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Young People and the Impact of Concussions in Football

December 11, 2017 Blog

By David S. Casey, Jr.

Football has always been a rough sport. Knee injuries, fractures, broken arms, and “getting your bell rung,” have been part of the fabric of the game. Historically, serious head injuries and spinal cord injuries in football were relatively rare. However, there were exceptions. Back in the 1970’s, occasionally a football coach would get carried away. I remember a case in which a football coach ordered his high school players to ram their heads against a wall. The young teenagers literally ran into a brick wall with their helmets and one of the students was knocked unconscious, suffering a head injury and concussion. The family came to our law firm because of the serious impact on their son. The conduct of the coach in directing the players to “spike the wall” was far outside the regular norm of football practice. Our firm went forward and represented their son. We were successful in obtaining a recovery for him. With the Chargers arriving in San Diego in the 1960’s and the high scoring games of the former American Football League, San Diegans embraced football. High school and college football was very popular.

Tragically, playing for the Mt. Miguel High School football team, a young player named Kip Hayes was injured and became a quadriplegic. CaseyGerry undertook representation of him against the manufacturer of the helmet, the Riddell Helmet Company, alleging that the design of the helmet was the cause of his quadriplegia. We were successful in obtaining a substantial settlement for him during the trial of his case. While this was viewed as a rarity, orthopedic injuries continued to mount in football with the aging of the player. Thirty to four years later after playing football, many men found themselves hobbled with the orthopedic injuries that they had earlier suffered playing football. However, orthopedic injuries were to be expected and a known risk from the sport.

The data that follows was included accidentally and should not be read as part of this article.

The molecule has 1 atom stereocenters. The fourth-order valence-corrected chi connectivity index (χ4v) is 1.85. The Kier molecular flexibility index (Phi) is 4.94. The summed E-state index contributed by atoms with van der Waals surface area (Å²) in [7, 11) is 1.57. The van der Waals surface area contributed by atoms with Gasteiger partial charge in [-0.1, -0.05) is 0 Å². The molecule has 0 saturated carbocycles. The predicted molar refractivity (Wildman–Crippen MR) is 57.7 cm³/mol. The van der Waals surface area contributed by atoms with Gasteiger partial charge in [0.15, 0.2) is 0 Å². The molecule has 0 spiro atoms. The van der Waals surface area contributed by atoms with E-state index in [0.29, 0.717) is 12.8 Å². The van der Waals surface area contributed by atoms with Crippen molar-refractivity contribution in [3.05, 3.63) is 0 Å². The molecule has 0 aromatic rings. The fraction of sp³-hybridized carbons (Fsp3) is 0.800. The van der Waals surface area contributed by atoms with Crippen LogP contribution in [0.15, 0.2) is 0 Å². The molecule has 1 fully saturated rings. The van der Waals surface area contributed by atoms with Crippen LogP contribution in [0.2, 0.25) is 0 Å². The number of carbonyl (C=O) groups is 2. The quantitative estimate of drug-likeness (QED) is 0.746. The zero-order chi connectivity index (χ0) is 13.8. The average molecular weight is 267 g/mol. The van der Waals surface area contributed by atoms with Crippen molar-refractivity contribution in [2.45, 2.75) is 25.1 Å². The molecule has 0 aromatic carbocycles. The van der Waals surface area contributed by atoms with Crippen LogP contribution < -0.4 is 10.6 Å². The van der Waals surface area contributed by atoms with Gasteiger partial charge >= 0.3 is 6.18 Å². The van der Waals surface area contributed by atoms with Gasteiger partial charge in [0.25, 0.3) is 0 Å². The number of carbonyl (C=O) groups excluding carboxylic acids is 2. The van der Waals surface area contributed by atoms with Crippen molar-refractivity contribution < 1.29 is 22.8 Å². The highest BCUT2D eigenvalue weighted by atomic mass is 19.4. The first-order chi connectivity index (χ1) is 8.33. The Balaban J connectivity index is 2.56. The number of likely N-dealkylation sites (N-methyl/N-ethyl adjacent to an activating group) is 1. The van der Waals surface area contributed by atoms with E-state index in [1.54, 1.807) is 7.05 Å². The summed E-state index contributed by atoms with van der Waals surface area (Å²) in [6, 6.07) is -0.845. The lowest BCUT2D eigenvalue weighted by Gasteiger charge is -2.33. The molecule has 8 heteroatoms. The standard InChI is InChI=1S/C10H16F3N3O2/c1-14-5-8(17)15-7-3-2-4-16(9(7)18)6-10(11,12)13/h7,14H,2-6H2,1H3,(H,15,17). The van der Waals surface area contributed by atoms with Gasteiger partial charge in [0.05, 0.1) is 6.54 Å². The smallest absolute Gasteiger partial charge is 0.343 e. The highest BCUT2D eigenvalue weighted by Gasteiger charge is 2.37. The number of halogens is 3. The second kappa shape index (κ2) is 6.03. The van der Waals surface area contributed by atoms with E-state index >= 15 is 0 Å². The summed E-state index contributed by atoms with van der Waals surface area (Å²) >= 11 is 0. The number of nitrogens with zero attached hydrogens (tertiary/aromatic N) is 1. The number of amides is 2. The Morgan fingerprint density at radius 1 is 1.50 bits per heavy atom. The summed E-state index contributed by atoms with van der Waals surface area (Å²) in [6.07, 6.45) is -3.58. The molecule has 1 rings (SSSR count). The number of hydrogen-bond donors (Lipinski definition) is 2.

With the proliferation of competitiveness in high school football, inspired by the tenacious and hard-hitting films of players in the NFL striking each other, players became more and more aggressive. At the high school level, teenagers would take numerous doses of Ibuprofen or other painkillers before a game to deaden any pain they might feel during the game. CaseyGerry came across cases where players would take as many as 7 or 8 Ibuprofen before game time. As they engaged in the physical battle of football, the drugs limited their physical feelings of pain. This could later lead to far more serious consequences for them.

Even in the last decade, the mantra in football games at the high school level from coaches was that “getting your bell rung” was part of the game. Students playing football were told that when they were hit, if they got dazed, they were expected to go back in the game. It was a sign of their manhood to be able to fight through dizziness or disorientation caused by impact to the head. We came across many young high school players who were dazed or temporarily knocked out in football games, yet would return feeling the pressure of the coach, peer pressure created with their teammates, and the excitement of the crowds to keep playing despite potential harm to themselves. Tragically, some were seriously injured and lawsuits ensued. Over the last decade, an average of twelve high school athletes died each year while playing football.

It was not until CaseyGerry’s involvement as one of the law firms representing individual football players who had suffered head injuries while playing for the NFL that it began to change. Several years ago, individual football players who were suffering dementia and early onset of neurological problems started filing actions against the NFL for injuries suffered by their players. Dr. Bennet Omalu, who was made famous in the movie “Concussion,” was the first to diagnose a condition called Chronic Traumatic Encephalopathy (CTE) in deceased football players beginning with neurological review of former NFL player Mike Webster’s brain. Numerous lawsuits were brought throughout the country and consolidated before U.S. District Court Judge Anita Brody in the Eastern District of Pennsylvania. A small group of lawyers were appointed by the court to represent all of the football players in the United States. CaseyGerry was honored to be one of those firms.  That litigation resulted in compensation of over $1 billion for the players who had suffered trauma as a result of multiple head injuries while playing for the NFL.